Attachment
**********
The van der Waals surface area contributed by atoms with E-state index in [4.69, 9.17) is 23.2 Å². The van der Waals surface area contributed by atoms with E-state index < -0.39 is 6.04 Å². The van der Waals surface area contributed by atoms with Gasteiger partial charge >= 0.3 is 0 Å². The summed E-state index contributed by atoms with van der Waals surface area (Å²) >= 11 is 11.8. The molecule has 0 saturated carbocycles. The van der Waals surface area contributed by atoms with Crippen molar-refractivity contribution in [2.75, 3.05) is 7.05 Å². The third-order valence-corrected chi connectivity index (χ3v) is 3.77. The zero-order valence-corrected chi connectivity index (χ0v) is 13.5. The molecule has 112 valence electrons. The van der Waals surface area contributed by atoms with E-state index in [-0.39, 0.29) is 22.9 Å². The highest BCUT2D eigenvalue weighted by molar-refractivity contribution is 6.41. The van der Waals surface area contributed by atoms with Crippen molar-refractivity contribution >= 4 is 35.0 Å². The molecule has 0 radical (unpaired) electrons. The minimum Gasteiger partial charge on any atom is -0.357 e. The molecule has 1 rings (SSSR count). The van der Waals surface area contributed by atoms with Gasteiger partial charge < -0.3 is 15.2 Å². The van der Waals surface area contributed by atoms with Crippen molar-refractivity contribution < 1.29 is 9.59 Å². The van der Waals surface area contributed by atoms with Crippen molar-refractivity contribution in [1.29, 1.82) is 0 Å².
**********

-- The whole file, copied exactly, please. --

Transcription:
The van der Waals surface area contributed by atoms with E-state index in [4.69, 9.17) is 23.2 Å². The van der Waals surface area contributed by atoms with E-state index < -0.39 is 6.04 Å². The van der Waals surface area contributed by atoms with Gasteiger partial charge >= 0.3 is 0 Å². The summed E-state index contributed by atoms with van der Waals surface area (Å²) >= 11 is 11.8. The molecule has 0 saturated carbocycles. The van der Waals surface area contributed by atoms with Crippen molar-refractivity contribution in [2.75, 3.05) is 7.05 Å². The third-order valence-corrected chi connectivity index (χ3v) is 3.77. The zero-order valence-corrected chi connectivity index (χ0v) is 13.5. The molecule has 112 valence electrons. The van der Waals surface area contributed by atoms with E-state index in [-0.39, 0.29) is 22.9 Å². The highest BCUT2D eigenvalue weighted by molar-refractivity contribution is 6.41. The van der Waals surface area contributed by atoms with Crippen molar-refractivity contribution >= 4 is 35.0 Å². The molecule has 0 radical (unpaired) electrons. The minimum Gasteiger partial charge on any atom is -0.357 e. The molecule has 1 rings (SSSR count). The van der Waals surface area contributed by atoms with Gasteiger partial charge < -0.3 is 15.2 Å². The van der Waals surface area contributed by atoms with Crippen molar-refractivity contribution < 1.29 is 9.59 Å². The van der Waals surface area contributed by atoms with Crippen molar-refractivity contribution in [1.29, 1.82) is 0 Å².